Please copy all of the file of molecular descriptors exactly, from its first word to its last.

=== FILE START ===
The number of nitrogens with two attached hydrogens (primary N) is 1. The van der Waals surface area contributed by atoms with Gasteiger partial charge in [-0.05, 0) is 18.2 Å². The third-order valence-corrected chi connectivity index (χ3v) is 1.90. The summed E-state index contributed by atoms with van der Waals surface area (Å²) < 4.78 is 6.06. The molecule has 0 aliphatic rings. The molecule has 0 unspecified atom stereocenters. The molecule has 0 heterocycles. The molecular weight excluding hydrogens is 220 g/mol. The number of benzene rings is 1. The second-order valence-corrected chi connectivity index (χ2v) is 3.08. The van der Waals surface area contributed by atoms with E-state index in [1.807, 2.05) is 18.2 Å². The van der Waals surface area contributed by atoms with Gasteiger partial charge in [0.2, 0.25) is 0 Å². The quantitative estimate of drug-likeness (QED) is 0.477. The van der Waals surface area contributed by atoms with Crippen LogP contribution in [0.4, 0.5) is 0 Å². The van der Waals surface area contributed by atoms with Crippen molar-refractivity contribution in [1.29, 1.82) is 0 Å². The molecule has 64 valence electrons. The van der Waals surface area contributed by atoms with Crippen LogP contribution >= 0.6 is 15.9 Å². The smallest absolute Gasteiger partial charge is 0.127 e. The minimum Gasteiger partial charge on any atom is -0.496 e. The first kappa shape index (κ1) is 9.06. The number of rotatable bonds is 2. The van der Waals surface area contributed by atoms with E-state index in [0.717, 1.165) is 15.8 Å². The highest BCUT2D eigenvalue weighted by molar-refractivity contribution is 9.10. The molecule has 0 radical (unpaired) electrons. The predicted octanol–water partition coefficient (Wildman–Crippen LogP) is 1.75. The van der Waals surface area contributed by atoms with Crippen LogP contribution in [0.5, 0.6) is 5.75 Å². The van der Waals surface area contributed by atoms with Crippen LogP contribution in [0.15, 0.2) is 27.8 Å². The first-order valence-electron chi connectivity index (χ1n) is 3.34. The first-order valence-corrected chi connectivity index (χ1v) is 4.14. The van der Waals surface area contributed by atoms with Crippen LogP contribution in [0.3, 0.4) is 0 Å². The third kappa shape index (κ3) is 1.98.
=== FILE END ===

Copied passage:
The number of nitrogens with two attached hydrogens (primary N) is 1. The van der Waals surface area contributed by atoms with Gasteiger partial charge in [-0.05, 0) is 18.2 Å². The third-order valence-corrected chi connectivity index (χ3v) is 1.90. The summed E-state index contributed by atoms with van der Waals surface area (Å²) < 4.78 is 6.06. The molecule has 0 aliphatic rings. The molecule has 0 unspecified atom stereocenters. The molecule has 0 heterocycles. The molecular weight excluding hydrogens is 220 g/mol. The number of benzene rings is 1. The second-order valence-corrected chi connectivity index (χ2v) is 3.08. The van der Waals surface area contributed by atoms with E-state index in [1.807, 2.05) is 18.2 Å². The van der Waals surface area contributed by atoms with Gasteiger partial charge in [0.2, 0.25) is 0 Å². The quantitative estimate of drug-likeness (QED) is 0.477. The van der Waals surface area contributed by atoms with Crippen LogP contribution in [0.4, 0.5) is 0 Å². The van der Waals surface area contributed by atoms with Crippen molar-refractivity contribution in [1.29, 1.82) is 0 Å². The molecule has 64 valence electrons. The van der Waals surface area contributed by atoms with Crippen LogP contribution >= 0.6 is 15.9 Å². The smallest absolute Gasteiger partial charge is 0.127 e. The minimum Gasteiger partial charge on any atom is -0.496 e. The first kappa shape index (κ1) is 9.06. The number of rotatable bonds is 2. The van der Waals surface area contributed by atoms with E-state index in [0.717, 1.165) is 15.8 Å². The highest BCUT2D eigenvalue weighted by molar-refractivity contribution is 9.10. The molecule has 0 radical (unpaired) electrons. The predicted octanol–water partition coefficient (Wildman–Crippen LogP) is 1.75. The van der Waals surface area contributed by atoms with Crippen LogP contribution in [0.5, 0.6) is 5.75 Å². The van der Waals surface area contributed by atoms with Crippen LogP contribution in [0.15, 0.2) is 27.8 Å². The first-order valence-electron chi connectivity index (χ1n) is 3.34. The first-order valence-corrected chi connectivity index (χ1v) is 4.14. The van der Waals surface area contributed by atoms with Crippen LogP contribution in [0.3, 0.4) is 0 Å². The third kappa shape index (κ3) is 1.98.